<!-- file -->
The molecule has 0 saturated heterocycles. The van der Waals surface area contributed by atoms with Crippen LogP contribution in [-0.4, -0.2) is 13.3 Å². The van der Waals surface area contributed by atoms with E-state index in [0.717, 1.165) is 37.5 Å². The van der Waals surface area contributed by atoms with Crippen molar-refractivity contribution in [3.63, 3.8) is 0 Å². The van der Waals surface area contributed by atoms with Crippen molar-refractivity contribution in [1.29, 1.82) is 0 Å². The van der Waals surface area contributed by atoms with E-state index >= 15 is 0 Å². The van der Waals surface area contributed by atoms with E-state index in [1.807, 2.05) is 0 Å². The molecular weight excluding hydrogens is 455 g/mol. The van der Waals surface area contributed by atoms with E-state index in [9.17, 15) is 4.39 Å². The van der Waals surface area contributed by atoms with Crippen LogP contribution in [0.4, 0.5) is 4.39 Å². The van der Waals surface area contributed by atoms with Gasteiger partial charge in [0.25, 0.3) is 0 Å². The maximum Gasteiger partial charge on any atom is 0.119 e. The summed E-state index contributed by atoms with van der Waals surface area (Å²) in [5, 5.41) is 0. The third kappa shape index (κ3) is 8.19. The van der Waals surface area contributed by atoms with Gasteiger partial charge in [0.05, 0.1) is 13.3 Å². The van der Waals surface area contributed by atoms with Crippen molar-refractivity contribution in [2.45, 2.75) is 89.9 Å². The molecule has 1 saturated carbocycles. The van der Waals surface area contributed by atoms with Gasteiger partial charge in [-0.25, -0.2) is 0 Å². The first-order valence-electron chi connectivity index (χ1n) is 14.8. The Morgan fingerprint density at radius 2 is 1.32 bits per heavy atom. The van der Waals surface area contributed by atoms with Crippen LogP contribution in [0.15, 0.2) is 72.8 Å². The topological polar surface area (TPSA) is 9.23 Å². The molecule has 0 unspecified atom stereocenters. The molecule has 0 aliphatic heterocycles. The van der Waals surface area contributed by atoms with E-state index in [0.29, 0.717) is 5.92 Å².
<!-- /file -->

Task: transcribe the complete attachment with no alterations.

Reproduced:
The molecule has 0 saturated heterocycles. The van der Waals surface area contributed by atoms with Crippen LogP contribution in [-0.4, -0.2) is 13.3 Å². The van der Waals surface area contributed by atoms with E-state index in [0.717, 1.165) is 37.5 Å². The van der Waals surface area contributed by atoms with Crippen molar-refractivity contribution in [3.63, 3.8) is 0 Å². The van der Waals surface area contributed by atoms with Crippen molar-refractivity contribution in [1.29, 1.82) is 0 Å². The van der Waals surface area contributed by atoms with E-state index >= 15 is 0 Å². The van der Waals surface area contributed by atoms with E-state index in [1.807, 2.05) is 0 Å². The molecular weight excluding hydrogens is 455 g/mol. The van der Waals surface area contributed by atoms with E-state index in [9.17, 15) is 4.39 Å². The van der Waals surface area contributed by atoms with Crippen LogP contribution in [0.4, 0.5) is 4.39 Å². The van der Waals surface area contributed by atoms with Gasteiger partial charge in [0.25, 0.3) is 0 Å². The maximum Gasteiger partial charge on any atom is 0.119 e. The summed E-state index contributed by atoms with van der Waals surface area (Å²) in [5, 5.41) is 0. The third kappa shape index (κ3) is 8.19. The van der Waals surface area contributed by atoms with Gasteiger partial charge in [0.05, 0.1) is 13.3 Å². The van der Waals surface area contributed by atoms with Crippen molar-refractivity contribution in [2.45, 2.75) is 89.9 Å². The molecule has 1 saturated carbocycles. The van der Waals surface area contributed by atoms with Gasteiger partial charge in [-0.25, -0.2) is 0 Å². The first-order valence-electron chi connectivity index (χ1n) is 14.8. The Morgan fingerprint density at radius 2 is 1.32 bits per heavy atom. The van der Waals surface area contributed by atoms with Crippen LogP contribution in [0.15, 0.2) is 72.8 Å². The topological polar surface area (TPSA) is 9.23 Å². The molecule has 0 unspecified atom stereocenters. The molecule has 0 aliphatic heterocycles. The van der Waals surface area contributed by atoms with E-state index in [0.29, 0.717) is 5.92 Å².